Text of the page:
Friday, March 13, 2009

Woman as Gatekeeper?


Manet's Chez le Père Lathuille

Our readership has called us in for questioning. "Who are you," they ask, "to talk about friendship between woman and man? You are hopelessly one dimensional. You're both women!" This question isn't a jab against the female sex. It is not a shameless plug for the dialectic mode of reasoning. It is an exploration of the legitimacy of a woman-led social dynamic.

In a commentary on "Social and Domestic Relations" in Democracy in America, Tocqueville writes, "No free communities ever existed without morals; and, as I observed in the former part of this work, morals are the work of woman. Consequently, whatever affects... their opinions has great political importance in my eyes."

Tocqueville brings up an interesting and extremely politically incorrect point. He identifies woman as the source of society's morality. The key is he claims that woman is the source of morality, not the embodiment of morality. Woman is not necessarily more moral that man. Woman is, however, more aptly suited to take on the moral education of her society as her burden. We interpret this quote as an indication that Tocqueville took sex differences very seriously. His position, while it may appear limiting (man depends on woman in his development toward independent practical reasoning?!), resonates with something still relevant in today's culture. Men and women are different, and have different, biologically-influenced strengths and weaknesses. It is the task of the woman to guide man in those things at which she excels. We'll put it out in the open- we think that woman excels at nagging is perfectly justified in offering suggestions on how man ought to relate to her. We also propose that woman is better suited to face some of the challenges of male-female relationships, although certainly this goes both ways. (Disclaimer- we are not advocating that woman has an intimate interest all of man's activities.)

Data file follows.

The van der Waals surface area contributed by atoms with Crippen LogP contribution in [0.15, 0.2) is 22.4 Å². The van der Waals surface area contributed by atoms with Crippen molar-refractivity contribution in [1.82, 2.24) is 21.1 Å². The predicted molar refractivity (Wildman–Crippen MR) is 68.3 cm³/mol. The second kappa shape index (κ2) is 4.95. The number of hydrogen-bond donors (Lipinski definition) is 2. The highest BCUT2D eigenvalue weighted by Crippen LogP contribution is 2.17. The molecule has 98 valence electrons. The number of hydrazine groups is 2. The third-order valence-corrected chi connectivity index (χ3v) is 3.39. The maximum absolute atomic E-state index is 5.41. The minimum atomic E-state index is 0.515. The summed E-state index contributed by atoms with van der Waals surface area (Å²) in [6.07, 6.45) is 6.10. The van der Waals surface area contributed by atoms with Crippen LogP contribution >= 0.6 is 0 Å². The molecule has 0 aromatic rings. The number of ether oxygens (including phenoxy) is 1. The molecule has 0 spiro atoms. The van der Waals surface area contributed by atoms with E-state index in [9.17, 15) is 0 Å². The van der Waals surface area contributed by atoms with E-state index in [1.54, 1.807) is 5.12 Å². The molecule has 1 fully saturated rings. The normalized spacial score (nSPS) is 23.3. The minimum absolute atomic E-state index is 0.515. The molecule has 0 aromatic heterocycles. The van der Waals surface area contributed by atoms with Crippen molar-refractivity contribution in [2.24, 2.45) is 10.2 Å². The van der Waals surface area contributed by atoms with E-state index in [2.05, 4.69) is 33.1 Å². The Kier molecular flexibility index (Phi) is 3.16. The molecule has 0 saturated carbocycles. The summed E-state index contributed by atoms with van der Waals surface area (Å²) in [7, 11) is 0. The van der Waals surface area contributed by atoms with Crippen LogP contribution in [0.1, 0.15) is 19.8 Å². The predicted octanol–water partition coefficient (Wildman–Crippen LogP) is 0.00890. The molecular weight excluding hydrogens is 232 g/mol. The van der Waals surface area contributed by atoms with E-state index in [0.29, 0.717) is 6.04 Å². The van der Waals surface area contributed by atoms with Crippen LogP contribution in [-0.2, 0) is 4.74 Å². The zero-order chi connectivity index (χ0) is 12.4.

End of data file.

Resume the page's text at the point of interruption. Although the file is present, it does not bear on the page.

So men and women have different strengths and weaknesses. Take, for example, the folklore that men respond to the physical, while women respond to the emotional. Pish posh, one might say- woman can be just as sexually responsive! They are just as physical! However, only about 30 percent of Internet pornography consumers are female (Internet Pornography Statistics, 2008; Nielsen//NetRatings, April 2005) Women might also engage in such and similar activities, but they enjoy more freedom from addictions to socialized means of objectification. (Yes, we did just call porn an objectification. More to come...) This example is not meant to dissuade the interest or concern of man in porn-related debates; it is meant to demonstrate a particular advantage that woman enjoys (her relative freedom from addictive, physically sexual addictions) and propose the legitimacy of her involvement in said realm.

In traditional cultures of courtship, woman is the object of a pursuit, a biological and social chase. Her position, that of "object of the game" allows her to set every rule. Whether or not one subscribes to this particular model is irrelevant- woman has the capacity to wield an incredible amount of influence over the rules of male-female interaction. In any male-female relationship, woman has every power and every right to "set the tone." Indeed, her role as primary educator might even extend beyond the male-female dynamic. Into the family? The inculcation of virtue in children, perhaps? Their socialization? We'll leave the exploration of woman's potential propensity for education for another day. For now, consider this. To quote the best summer blockbuster ever (Spiderman), "With great power comes great responsibility." It seems that, in one realm at least, woman has quite a bit of responsibility over the tendencies (if not morality) of fellow man.